FA Council 'not fit for purpose' say UK MPs

MPs in Britain today called for a major overhaul of the way English football is run to ensure the game's long-term future in the face of rising levels of debt and financial instability.

MPs in Britain today called for a major overhaul of the way English football is run to ensure the game's long-term future in the face of rising levels of debt and financial instability.

In a hard-hitting report, the Commons Culture, Media and Sport Committee branded the current Football Association Council as not "fit for purpose" and said it was in need of a radical restructuring.

It called for the establishment of a formal licensing system for clubs to help curb the game's "excesses" with "robust" ownership rules and a "strong fit-and-proper persons test".

The MPs demanded an end to insolvency rules which encouraged "excessive financial risk-taking" and which, the committee said, would be "illegal" in any other area of business.

The committee warned that if the game was not prepared to put its own house in order, the Government should step in to do so, if necessary by legislation.

"As a last resort, in the absence of substantive progress, we recommend that the government consider introducing legislation to require the FA to implement the necessary governance reforms in line with its duties as a governing body," it said.

The committee said that while it believed the FA was the right body to lead change in the game, it needed "urgent reform" if it was to do so effectively.

It called for a "streamlined" FA board with a membership of 10 and a review of the composition of the FA Council, with members serving for no more than 10 years.

"The principle that the FA Council should act as the parliament of football is a good one. However, the FA Council as currently constructed is not fit for this purpose," it said.

The committee expressed concern at the extent to which clubs were "making losses and operating on the edge of viability" with "escalating wages" driving up the levels of debt.

It said that since the Premier League became the top tier of the game in England, clubs had been "incentivised" to "spend up to the hilt" to win promotion to it or to retain their place there.

"While we acknowledge that financial regulations have been tightened of late, we are not convinced that even the new rules recently adopted by both the Premier League and the Football League are by themselves sufficient to curb English football's excesses," it said.

It called for the introduction of a formal licensing system imposed "rigorously and consistently" throughout the professional game to review performance and promote "sustainable forward-looking business plans".

The committee said that the football authorities had failed to focus properly on the link between the "fit and proper persons" test and the game's sustainability and called for "robust" new ownership rules.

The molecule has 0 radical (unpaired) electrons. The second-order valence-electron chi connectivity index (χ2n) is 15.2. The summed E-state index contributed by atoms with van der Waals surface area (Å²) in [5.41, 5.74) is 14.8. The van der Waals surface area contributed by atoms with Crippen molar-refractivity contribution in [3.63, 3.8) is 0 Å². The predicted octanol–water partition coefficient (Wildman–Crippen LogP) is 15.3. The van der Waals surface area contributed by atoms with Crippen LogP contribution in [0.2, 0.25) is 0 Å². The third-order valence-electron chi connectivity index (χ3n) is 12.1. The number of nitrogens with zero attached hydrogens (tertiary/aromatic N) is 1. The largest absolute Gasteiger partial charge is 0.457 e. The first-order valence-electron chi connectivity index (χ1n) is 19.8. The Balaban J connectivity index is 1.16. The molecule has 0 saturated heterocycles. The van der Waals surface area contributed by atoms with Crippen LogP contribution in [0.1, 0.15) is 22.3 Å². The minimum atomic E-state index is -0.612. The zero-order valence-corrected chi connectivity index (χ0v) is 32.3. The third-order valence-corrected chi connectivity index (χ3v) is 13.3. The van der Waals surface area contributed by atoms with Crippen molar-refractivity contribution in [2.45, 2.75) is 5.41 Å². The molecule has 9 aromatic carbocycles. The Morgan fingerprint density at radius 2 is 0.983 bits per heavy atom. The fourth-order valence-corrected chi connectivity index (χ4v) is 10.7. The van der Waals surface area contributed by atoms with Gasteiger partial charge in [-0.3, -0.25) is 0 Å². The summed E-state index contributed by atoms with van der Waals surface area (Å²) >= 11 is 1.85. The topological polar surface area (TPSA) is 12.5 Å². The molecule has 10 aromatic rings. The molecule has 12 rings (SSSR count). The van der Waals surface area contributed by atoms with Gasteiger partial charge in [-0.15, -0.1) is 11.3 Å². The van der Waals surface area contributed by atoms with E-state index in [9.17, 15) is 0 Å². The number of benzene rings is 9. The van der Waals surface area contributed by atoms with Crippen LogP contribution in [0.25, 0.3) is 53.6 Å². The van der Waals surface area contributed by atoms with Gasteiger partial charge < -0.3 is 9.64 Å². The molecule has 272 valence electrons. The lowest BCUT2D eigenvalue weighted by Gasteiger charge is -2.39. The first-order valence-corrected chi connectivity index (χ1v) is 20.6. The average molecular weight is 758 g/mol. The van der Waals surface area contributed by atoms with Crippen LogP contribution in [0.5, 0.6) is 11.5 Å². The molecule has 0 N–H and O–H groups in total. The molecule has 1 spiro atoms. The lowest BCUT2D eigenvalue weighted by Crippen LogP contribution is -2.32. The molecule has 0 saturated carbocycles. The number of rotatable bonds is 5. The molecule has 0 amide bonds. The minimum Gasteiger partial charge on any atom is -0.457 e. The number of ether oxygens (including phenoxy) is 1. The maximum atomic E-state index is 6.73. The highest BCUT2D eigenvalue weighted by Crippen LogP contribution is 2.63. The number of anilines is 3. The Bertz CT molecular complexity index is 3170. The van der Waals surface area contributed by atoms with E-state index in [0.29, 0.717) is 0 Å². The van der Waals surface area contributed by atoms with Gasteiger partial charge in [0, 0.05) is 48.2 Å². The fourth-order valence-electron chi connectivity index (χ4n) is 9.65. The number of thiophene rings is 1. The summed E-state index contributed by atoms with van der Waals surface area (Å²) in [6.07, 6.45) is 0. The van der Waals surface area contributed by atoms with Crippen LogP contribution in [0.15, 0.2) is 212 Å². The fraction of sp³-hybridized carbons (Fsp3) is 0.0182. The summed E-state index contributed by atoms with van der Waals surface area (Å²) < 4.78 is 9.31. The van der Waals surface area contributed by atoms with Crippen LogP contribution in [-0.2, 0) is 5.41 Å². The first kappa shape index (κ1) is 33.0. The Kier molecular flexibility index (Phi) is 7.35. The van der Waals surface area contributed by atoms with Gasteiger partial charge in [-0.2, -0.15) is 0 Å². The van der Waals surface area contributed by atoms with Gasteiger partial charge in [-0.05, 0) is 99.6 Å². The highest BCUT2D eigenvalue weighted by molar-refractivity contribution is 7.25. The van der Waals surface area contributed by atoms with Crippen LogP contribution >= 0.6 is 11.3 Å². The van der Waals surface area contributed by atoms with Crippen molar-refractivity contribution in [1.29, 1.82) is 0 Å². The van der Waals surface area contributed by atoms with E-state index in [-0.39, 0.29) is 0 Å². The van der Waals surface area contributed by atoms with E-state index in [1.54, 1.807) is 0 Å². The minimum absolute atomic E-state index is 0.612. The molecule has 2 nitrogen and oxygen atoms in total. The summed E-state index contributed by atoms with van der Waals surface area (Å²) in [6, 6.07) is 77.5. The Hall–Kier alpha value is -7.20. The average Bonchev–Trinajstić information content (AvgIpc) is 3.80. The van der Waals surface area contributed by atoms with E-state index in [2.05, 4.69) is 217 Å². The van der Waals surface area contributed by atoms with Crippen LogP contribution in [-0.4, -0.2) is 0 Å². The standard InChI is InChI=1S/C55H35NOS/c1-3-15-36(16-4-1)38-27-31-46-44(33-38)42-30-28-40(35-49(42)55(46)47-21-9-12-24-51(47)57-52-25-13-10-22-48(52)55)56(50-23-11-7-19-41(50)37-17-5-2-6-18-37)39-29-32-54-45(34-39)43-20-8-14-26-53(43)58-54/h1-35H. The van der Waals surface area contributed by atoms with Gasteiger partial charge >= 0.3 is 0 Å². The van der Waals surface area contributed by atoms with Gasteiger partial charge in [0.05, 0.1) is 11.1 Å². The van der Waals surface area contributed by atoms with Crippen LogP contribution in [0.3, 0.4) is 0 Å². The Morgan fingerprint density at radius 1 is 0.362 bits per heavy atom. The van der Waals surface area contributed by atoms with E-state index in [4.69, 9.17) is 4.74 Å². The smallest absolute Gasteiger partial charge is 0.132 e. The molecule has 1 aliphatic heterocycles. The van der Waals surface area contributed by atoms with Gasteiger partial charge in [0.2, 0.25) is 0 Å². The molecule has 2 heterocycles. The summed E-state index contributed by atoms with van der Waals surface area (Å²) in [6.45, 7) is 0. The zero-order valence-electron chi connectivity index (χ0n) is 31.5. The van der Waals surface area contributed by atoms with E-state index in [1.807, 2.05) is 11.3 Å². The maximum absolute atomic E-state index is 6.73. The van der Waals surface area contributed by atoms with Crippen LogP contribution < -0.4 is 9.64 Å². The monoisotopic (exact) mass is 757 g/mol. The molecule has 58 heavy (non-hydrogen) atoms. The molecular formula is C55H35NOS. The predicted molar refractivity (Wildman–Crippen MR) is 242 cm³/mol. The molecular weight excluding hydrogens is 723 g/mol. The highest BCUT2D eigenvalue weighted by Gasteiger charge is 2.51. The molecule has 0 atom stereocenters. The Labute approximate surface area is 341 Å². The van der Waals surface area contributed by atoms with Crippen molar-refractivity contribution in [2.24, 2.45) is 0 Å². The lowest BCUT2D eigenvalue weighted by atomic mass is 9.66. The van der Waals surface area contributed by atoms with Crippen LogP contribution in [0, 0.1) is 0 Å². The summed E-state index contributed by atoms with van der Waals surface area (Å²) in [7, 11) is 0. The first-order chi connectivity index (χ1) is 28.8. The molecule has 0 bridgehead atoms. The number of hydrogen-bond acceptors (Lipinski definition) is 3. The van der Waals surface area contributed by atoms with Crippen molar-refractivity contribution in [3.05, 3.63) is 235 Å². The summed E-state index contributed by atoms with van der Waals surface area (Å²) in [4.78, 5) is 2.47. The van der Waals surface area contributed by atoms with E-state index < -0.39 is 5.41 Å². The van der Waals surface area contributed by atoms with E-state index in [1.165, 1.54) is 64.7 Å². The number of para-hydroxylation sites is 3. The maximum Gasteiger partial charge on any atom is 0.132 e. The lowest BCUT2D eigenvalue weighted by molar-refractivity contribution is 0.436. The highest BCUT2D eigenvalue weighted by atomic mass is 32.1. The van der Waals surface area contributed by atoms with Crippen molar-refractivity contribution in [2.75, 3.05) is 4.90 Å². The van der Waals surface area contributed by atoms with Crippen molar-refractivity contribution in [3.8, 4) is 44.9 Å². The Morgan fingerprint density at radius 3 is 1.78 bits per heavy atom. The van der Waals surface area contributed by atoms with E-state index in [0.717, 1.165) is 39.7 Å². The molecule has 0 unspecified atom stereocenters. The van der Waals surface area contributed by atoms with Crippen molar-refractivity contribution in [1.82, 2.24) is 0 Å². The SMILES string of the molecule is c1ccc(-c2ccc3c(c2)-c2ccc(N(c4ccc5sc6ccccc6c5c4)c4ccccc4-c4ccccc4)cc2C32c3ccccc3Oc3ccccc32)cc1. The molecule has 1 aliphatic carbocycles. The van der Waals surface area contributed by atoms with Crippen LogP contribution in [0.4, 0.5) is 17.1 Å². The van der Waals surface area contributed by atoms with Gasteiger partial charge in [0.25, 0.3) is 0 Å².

"The FA, Premier League and Football League have spent too long behind the curve on ownership matters," it said.

"Between them they have allowed some startlingly poor business practices to occur, and have tolerated an unacceptably low level of transparency.

"In turn, this has resulted in insolvencies, too many clubs losing their grounds to property developers, and has contributed to high levels of indebtedness throughout the league pyramid."

It said there should be "complete transparency" around ownership and the terms of any loans made by directors, adding that there was "no more blatant an example of lack of transparency than the recent ownership of Leeds United".

It urged the FA to conduct a thorough investigation of events at the club, if necessary calling in HM Revenue and Customs.

The committee also called for the abolition of the Football Creditors rule which requires the new owners of insolvent clubs to repay all the money owed to key "football creditors" before they could return to league competition.

As a result the tax authorities get proportionately less while small creditors such as St John Ambulance can end up with nothing at all.

"The moral argument against it - that it harms the communities that football is supposed to serve - is persuasive on its own," the committee said.

"There is, though, also a compelling systemic argument against it, namely that it positively encourages excessive financial risk-taking, in a system that already offers other inducements to so do, by offering a safety net to those who seek to benefit from such practices.

"It represents a 'post facto' preferential treatment of creditors that would be illegal in the run-up to the insolvency of any business."

The committee said that if the football authorities did not take the initiative to end the rule, the Government should consider legislation to abolish it.

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